Improving student achievement is the backbone of current accountability requirements and, thus, drives many efforts to reform schools. But which factors in a school are most likely to raise achievement? Should students who fail to meet a standard be retained in grade or does the repetition make school even less appealing? Can schools reduce the stress on end-of-year tests by giving frequent classroom assignments and using the results to gauge what students know and tailor lessons to meet their specific needs? These are the kinds of questions being pursued by the country’s top researchers as they try to identify the best ways to improve achievement. Using sophisticated methods they try to disentangle the many personal, social and academic factors that affect how – and how well -- a child learns to determine the most effective ways to improve performance.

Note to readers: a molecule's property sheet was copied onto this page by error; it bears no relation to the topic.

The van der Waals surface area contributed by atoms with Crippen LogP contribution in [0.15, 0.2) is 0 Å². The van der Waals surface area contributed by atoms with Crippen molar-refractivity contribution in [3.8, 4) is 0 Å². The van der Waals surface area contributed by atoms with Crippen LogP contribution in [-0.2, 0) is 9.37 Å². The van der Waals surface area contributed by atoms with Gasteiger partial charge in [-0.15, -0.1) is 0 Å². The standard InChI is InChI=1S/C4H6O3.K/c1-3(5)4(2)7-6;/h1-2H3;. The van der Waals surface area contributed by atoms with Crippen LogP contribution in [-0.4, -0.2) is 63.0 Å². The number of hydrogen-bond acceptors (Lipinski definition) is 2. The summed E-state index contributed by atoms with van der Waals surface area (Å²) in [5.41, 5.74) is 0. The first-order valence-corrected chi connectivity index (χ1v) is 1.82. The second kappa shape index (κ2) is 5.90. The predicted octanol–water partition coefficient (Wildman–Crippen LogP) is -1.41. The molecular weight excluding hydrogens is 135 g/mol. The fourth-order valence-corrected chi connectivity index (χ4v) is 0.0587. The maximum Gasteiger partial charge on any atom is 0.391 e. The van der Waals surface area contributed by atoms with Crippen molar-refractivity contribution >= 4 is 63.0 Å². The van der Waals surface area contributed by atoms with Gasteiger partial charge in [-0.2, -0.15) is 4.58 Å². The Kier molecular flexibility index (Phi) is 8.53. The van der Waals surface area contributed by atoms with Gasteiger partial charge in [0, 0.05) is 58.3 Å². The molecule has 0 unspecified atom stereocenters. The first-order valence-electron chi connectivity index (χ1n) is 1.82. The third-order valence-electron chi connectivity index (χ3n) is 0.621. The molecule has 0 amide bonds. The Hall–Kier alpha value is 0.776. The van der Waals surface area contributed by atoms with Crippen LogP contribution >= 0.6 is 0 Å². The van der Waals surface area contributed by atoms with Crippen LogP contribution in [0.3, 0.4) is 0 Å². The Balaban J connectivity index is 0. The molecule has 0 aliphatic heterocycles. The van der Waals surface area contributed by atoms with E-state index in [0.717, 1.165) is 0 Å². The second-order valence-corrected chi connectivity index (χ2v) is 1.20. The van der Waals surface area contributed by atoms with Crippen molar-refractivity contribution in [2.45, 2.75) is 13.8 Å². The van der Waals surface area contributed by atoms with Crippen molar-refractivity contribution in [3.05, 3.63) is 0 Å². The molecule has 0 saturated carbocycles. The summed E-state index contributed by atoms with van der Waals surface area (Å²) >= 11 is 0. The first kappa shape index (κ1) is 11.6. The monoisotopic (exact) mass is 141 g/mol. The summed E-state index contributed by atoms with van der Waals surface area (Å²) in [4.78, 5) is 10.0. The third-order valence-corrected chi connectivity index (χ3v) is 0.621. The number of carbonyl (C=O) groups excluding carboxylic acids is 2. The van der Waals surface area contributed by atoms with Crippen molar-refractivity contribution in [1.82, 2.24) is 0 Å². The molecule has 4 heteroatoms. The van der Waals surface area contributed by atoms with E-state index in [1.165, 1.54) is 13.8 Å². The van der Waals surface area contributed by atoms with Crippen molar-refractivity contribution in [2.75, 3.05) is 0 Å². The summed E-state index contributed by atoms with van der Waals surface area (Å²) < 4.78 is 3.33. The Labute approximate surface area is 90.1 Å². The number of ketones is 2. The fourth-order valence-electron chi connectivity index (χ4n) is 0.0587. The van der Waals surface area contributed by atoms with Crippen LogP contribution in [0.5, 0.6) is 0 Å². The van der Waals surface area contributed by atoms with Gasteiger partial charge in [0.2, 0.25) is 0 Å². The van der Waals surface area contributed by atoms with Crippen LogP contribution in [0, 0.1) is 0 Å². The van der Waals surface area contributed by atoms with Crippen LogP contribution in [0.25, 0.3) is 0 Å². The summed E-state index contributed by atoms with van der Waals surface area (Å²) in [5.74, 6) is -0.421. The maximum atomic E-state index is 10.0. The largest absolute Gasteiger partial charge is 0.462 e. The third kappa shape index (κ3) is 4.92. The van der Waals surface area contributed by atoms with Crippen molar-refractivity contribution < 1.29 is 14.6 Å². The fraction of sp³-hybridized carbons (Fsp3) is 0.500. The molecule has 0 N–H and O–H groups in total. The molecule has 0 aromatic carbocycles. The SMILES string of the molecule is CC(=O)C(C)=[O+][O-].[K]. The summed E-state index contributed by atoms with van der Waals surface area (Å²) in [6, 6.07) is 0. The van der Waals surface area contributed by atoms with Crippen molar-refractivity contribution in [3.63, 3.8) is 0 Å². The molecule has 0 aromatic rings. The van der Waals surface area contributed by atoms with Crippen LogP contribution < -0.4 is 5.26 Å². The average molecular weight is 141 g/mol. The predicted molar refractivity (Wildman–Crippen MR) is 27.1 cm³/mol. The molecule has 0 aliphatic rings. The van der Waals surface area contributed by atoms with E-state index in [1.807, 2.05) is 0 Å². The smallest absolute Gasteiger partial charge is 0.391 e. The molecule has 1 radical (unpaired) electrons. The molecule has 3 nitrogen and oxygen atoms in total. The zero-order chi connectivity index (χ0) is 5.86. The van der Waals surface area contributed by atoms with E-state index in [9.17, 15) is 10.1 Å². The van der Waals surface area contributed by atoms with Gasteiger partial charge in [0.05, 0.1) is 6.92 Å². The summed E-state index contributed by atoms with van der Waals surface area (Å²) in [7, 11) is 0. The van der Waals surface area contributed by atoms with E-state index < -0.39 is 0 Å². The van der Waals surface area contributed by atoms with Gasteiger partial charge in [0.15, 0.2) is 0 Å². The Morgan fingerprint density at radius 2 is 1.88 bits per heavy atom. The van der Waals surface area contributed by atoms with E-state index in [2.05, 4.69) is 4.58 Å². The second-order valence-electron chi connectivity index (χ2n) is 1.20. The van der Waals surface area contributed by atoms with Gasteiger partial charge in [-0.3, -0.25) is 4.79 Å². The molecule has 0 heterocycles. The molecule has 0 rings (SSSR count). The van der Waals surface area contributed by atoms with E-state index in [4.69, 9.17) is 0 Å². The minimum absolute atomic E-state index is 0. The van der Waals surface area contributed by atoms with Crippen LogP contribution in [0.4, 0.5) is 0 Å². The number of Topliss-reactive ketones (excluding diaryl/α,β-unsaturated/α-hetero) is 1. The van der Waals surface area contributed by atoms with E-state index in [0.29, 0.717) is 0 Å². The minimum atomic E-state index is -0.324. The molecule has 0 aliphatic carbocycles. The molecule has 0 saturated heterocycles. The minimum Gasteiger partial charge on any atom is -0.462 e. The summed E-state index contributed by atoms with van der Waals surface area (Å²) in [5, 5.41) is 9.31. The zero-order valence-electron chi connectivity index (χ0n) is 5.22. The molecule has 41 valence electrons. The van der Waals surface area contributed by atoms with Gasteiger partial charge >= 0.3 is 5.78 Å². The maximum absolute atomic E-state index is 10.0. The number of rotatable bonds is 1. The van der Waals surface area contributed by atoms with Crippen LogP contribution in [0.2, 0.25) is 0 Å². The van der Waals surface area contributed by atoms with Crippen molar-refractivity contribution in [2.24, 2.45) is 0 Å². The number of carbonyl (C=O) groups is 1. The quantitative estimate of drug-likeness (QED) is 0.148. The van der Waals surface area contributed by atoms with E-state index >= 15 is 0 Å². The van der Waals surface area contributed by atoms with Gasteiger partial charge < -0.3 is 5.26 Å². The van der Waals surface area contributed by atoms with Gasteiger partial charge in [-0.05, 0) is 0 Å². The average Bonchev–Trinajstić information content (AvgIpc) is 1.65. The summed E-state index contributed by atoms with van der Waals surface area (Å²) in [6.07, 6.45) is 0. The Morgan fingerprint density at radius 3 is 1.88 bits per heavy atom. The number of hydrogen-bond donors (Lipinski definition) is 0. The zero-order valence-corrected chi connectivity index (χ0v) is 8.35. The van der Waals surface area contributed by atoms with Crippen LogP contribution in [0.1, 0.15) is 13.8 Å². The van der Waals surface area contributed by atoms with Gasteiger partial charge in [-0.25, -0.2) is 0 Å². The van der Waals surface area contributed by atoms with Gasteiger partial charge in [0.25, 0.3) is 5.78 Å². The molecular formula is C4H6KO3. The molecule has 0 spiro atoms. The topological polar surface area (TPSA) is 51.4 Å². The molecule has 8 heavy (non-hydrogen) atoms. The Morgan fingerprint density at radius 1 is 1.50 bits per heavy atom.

The policy brief below is the first in a series designed to explain the impact of specific policies and reforms on student achievement and suggest recommendations for improvement.